This is because restructuring loans means converting the principal of a no-interest crop loan into the principal for a five-year high-interest loan. This puts a heavy burden on farmers, who would rather do without it.

“I had taken a loan in 2013 for sugarcane,” said Chinchole. “Then, credit available for the crop was around Rs 32,000 for 1 hectare [2.5 acres]. Today, even if I take a loan on my entire seven acre plot for soyabean, I will not get more than Rs 20,000-25,000. Plus the restructuring will mean I will have to pay higher interest for the next four years.”

VB Chandak, chief officer (administration and accounts), at the District Central Cooperative Bank in Osmanabad, displayed empathy rarely seen among bank officials and bureaucrats with regard to the plight of drought-hit farmers.

“The person who was unable to pay 0%-2% interest [on the original loan] will just not be able to pay 6%-7% interest [on the restructured loan],” said Chandak.

His awareness of the stress the four-year long drought has placed on the average farmer can perhaps be attributed to the fact that he is from a farming family and himself works on the family farm during weekends.

Banks being difficult

Strangely, eligible farmers willing to restructure their loans are also finding it difficult to get fresh ones. These farmers accuse banks of delaying the restructuring process.

“They say I can’t get a loan unless my previous loan is restructured,” Prasad Gogave told this correspondent at a tea stall in Osmanabad district’s Naldurga village. “I gave in my application for restructuring one and a half months ago. But every time I go to the bank, they say the process isn’t complete yet. And they continue denying me a fresh loan.”

In further evidence that the Devendra Fadnavis government isn’t really serious about providing relief to farmers, in May, the state government issued a government resolution that extended the deadline within which banks were required to complete the loan restructuring process. From April 30, the deadline was shifted to July 31.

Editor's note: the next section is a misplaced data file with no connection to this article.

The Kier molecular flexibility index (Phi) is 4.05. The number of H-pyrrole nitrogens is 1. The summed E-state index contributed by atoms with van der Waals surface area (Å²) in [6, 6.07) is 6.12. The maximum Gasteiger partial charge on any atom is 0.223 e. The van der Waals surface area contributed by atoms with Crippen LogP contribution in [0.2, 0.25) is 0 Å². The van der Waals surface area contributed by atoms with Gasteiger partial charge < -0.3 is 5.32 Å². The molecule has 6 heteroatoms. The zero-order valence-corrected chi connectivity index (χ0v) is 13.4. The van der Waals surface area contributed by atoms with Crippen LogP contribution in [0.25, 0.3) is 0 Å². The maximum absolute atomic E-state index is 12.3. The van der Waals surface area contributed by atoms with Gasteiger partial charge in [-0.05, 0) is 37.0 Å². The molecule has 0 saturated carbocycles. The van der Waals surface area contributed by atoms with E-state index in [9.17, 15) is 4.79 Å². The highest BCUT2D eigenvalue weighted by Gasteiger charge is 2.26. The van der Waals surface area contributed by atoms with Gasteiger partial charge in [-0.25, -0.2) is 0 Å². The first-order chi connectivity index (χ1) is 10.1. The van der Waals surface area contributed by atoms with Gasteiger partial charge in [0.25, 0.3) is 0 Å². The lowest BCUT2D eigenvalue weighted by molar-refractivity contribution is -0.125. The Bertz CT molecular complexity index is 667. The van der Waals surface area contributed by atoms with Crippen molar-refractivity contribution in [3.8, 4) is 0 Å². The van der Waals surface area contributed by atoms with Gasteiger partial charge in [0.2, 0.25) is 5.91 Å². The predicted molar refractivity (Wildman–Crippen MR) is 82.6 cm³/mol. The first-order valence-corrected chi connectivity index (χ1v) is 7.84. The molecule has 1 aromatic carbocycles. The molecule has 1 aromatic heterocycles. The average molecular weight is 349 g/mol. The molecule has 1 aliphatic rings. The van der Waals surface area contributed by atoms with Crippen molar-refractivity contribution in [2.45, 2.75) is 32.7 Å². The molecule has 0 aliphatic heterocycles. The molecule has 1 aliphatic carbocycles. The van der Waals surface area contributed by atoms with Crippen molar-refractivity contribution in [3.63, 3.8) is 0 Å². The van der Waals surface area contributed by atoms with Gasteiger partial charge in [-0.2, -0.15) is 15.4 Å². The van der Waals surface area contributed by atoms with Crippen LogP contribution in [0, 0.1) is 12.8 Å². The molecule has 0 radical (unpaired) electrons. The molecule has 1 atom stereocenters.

The sowing window for the kharif season in Maharashtra lasts till mid-July, at the most the third week of July, which is already upon us.

Thus, this government order effectively gave banks an additional reason to keep denying loans to farmers, possibly till the need for credit was over which coincides with the end of the sowing season.

Moneylenders move in

The denial of loans is pushing farmers into the arms of private moneylenders, micro-finance institutions and non-banking financial institutions that operate without regulations.

Incidentally, scores of such institutions offering easy loans have opened shop in district headquarters in Marathwada the last two to three years. Some have even reached the taluka level.

Last heard, they were all extracting a steep interest for easy credit: land, vehicle, house, tractor – anything on mortgage.

The writer is principal correspondent with The Statesman and a PhD scholar at the Centre for Studies in Social Sciences, Calcutta.